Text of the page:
Jul 6, 2017 - By Katie Roenigk, Staff WriterArea firefighters didn't get much rest during the Fourth of July holiday.
Fremont County Fire Protection District chief Craig Haslam said his agency responded to 22 calls Tuesday, and there were 39 requests for help from countywide crews, mostly involving fireworks.
"It was kind of crazy," Haslam said Thursday. "(People) tried to burn everything up."
No one was injured in any of the incidents, but one residence was destroyed on Tappay Drive in Fort Washakie after a firework went astray, officials said.
Seven local agencies responded to the incident, which was reported as a grass fire just after 9:30 p.m. Tuesday. Fremont County Fire Protection District Battalion 3 - Lander Rural chief Nick Johnson said the blaze consumed almost 14 acres of land in addition to the house.
The Red Cross helped the two adult residents find temporary lodging and address other immediate needs after the fire. Meanwhile, crews were on scene for five and a half hours, and one truck stayed on site all night to monitor hot spots.
It took 43 firefighters and 26 apparatus from seven departments to extinguish the blaze.
Haslam said other fires over the weekend threatened nearby structures, but no other buildings were damaged.
"We had a few that got pretty large, (but) most of the fires were able to be contained pretty quickly," he said.
The majority of calls were in the Lander and Fort Washakie areas, Haslam noted, but crews were called to respond to problems "all over the county."
"We had them out by Pilot Butte, Dubois had a couple, and there were a couple out in the Missouri Valley area," he said.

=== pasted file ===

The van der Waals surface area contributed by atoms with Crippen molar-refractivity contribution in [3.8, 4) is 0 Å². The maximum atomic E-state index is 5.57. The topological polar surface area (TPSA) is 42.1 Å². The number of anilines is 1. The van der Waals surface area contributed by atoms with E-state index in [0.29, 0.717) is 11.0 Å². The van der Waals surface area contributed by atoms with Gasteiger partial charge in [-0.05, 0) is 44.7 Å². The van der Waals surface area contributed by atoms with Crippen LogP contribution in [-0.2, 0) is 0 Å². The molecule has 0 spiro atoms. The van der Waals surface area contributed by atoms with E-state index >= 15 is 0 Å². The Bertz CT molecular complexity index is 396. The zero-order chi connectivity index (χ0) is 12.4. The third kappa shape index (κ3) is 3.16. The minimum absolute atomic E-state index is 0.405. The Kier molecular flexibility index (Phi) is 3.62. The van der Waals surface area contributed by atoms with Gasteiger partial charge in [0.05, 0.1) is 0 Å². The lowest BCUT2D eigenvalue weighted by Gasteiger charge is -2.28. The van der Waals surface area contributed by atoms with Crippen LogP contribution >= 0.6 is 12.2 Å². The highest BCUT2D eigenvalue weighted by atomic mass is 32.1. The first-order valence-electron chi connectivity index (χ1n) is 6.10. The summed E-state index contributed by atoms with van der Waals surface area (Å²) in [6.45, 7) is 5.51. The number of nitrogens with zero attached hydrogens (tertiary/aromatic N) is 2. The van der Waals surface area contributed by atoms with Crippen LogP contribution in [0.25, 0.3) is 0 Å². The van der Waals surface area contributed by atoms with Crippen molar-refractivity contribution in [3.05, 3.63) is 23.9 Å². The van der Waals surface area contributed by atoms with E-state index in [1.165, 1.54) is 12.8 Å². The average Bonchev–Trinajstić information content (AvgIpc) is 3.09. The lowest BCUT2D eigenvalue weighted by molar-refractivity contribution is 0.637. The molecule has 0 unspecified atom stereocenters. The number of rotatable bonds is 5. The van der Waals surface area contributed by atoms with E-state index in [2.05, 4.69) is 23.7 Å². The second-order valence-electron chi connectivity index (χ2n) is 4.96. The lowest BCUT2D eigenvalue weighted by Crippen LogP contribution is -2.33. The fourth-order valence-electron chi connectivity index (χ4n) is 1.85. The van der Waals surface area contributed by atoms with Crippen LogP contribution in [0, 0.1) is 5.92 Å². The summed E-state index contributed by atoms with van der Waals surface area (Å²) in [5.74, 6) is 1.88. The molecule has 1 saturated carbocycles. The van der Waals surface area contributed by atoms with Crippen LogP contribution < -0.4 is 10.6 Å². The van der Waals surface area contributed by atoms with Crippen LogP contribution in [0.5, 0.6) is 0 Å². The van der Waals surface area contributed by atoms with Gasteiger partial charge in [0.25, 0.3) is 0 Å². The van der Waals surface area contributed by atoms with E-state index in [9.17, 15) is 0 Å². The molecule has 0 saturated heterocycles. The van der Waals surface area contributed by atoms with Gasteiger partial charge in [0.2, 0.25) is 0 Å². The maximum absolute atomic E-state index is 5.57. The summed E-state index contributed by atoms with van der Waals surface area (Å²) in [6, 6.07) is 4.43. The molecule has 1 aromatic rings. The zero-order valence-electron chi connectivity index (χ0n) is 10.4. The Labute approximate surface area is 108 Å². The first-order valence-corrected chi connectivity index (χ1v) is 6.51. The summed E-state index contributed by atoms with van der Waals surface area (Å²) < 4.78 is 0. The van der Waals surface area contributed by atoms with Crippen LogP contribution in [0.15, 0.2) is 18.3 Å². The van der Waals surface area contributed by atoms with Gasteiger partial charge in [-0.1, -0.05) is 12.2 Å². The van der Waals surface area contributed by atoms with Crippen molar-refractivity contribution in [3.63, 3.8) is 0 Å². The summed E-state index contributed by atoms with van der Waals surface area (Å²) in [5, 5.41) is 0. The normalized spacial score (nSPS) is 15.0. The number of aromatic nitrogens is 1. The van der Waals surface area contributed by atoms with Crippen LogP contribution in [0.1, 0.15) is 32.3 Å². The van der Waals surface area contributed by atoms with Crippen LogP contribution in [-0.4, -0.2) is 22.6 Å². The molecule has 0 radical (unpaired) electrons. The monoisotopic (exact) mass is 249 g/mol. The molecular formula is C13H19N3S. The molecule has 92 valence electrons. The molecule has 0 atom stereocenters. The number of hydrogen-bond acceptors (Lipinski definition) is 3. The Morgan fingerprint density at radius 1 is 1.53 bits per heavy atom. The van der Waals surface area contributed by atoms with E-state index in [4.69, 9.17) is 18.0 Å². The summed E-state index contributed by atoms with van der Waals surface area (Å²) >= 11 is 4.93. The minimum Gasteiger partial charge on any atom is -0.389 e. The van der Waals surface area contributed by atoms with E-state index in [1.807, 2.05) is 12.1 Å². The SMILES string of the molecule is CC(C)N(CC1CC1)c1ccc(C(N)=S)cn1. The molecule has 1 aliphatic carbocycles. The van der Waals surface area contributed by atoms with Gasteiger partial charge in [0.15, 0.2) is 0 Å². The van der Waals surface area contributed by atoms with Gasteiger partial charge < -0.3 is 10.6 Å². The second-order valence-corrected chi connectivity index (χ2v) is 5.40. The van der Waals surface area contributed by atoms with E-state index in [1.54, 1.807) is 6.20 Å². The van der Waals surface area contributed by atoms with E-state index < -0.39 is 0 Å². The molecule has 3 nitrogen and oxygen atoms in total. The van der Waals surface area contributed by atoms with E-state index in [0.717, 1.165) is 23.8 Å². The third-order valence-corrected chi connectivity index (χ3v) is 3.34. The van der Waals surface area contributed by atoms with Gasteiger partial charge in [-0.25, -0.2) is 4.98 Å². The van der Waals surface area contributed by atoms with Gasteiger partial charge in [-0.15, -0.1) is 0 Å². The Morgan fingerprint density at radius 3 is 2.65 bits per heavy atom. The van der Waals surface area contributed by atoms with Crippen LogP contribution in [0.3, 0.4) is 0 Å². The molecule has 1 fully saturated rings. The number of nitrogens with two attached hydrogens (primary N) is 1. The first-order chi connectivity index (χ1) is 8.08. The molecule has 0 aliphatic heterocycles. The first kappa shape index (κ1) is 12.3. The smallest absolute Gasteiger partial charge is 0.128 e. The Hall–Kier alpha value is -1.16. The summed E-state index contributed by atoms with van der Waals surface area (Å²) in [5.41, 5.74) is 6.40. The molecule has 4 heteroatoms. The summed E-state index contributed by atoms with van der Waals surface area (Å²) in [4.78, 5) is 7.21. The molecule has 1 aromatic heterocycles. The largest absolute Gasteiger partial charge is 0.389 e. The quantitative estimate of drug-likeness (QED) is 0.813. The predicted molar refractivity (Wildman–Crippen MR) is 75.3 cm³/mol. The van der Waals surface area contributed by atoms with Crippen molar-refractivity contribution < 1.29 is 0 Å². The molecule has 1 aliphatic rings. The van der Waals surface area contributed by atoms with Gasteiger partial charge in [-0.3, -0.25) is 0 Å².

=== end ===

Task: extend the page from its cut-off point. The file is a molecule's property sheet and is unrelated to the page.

He attributed the preponderance of calls to irresponsibility on the part of revelers, combined with the dry condition of the vegetation that grew plentifully this spring due to the amount of moisture that passed through the county.
"The cheat grass and everything is so cured out, and (people) chose to light fireworks off where it could burn," Haslam said. "You've got to do it right - be safe and follow the rules."
The National Council on Fireworks Safety advises lighting explosives outdoors in cleared areas away from buildings and vehicles; always have a bucket of water and a charged water hose nearby, and dispose of spent fireworks by wetting them down and placing them in a metal trash can away from any building or combustible material.
Haslam added that people should try to stage their fireworks displays on irrigated land, especially now that the weather is warm and dry.
"Be cautious - it's starting to dry out," he said, adding, "Be careful (with) campfires and stuff too. We had a lot of snow, but even up to the 8,000-foot level we're starting to see its' starting to dry out. People need to be careful."
Not just the Fourth
Residents tend to start enjoying fireworks even before Independence Day.
Just after 9 p.m. Saturday fire crews responded to Boysen Reservoir, where someone had "set a hill side on fire with a Roman candle," according to initial reports.
After that, Haslam said there were 13 fire calls in Fremont County on Sunday and seven on Monday. One took place at about 8 p.m. Monday in the 1200 block of Quiver Lane in Riverton, where the reporting party said some kids lighting fireworks had caught the grass on fire, with a house about 20 feet away.
The revelry continues post-holiday, too.
"They're still shooting them off," Haslam said. "The fireworks stands are still open. But we haven't had any calls, knock on wood. It seems to have settled down."
-Staff writer Kelli Ameling contributed to this report.
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